While the need for reform is certain, and the case for change is widely accepted, it is clear that people do not want rushed change that doesn’t properly account for practical and pragmatic pre-existing factors, or that doesn’t correctly weight, and thus attempt to mitigate for, possible negative impacts on investments. REMA was always going to have to walk that tight rope, whichever reform options are taken forward.


  1. Based on a survey of 114 professionals working in the energy industry

Related thinking

E-mobility and low carbon

Paving the way: EV Country Attractiveness Index findings

Following the previous iteration of the EVCA Index, published in September 2023, the EV market has continued to grow across Europe. From October 2022 to October 2023, the EU, Norway, and the UK have seen a combined 29% year-on-year increase in battery electric vehicle (BEV) sales. Cornwall Insight have partnered...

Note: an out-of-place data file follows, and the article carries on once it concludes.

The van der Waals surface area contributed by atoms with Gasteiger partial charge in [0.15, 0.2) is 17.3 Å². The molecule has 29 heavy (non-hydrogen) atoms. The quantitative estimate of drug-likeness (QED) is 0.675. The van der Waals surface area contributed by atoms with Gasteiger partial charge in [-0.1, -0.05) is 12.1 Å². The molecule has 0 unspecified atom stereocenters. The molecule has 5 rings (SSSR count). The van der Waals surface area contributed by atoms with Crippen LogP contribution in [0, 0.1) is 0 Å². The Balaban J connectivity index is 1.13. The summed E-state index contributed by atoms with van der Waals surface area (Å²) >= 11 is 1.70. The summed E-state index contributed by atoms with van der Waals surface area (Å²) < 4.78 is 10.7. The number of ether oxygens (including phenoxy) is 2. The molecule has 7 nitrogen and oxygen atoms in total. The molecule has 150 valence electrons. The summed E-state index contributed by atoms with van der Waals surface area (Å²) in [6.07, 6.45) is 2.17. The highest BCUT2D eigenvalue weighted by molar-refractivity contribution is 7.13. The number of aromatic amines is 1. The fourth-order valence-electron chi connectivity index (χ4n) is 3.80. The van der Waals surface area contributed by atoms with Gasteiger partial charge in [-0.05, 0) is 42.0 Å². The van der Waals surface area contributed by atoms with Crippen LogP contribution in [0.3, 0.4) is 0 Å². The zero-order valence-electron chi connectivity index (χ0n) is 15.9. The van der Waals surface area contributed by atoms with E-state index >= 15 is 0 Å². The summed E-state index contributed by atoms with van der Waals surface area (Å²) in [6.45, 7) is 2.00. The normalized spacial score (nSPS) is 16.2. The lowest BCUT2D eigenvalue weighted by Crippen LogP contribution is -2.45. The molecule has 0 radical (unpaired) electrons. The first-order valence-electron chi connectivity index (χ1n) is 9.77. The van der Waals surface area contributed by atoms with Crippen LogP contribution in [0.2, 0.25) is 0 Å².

Low carbon generation

Transforming the Energy Market: how change will work for consumers

The past two years have seen rocketing energy prices, as households and businesses grapple with bills far beyond pre-crisis levels. There is no way to turn back the clock, however, we can look to seize the many opportunities to reshape and future-proof the UK energy system, ensuring a brighter future...

E-mobility and low carbon

Driving growth: EV Country Attractiveness Index findings

Since the previous iteration of the EVCA Index, published in June 2023, there have been some changes to the electric vehicle (EV) landscape. The EV market has continued to grow with battery electric vehicle (BEVs) sales increasing across Europe. Cornwall Insight have partnered with law firm Shoosmiths to create the...

Regulation and policy

What’s going on with REGOs?

Renewable Energy Guarantees of Origin, more commonly referred to as REGOs, are certificates issued to accredited renewable generators for every MWh of electricity they produce over a year period. The initial intentions of these certificates were to provide suppliers a means to prove the level of renewable generation they received...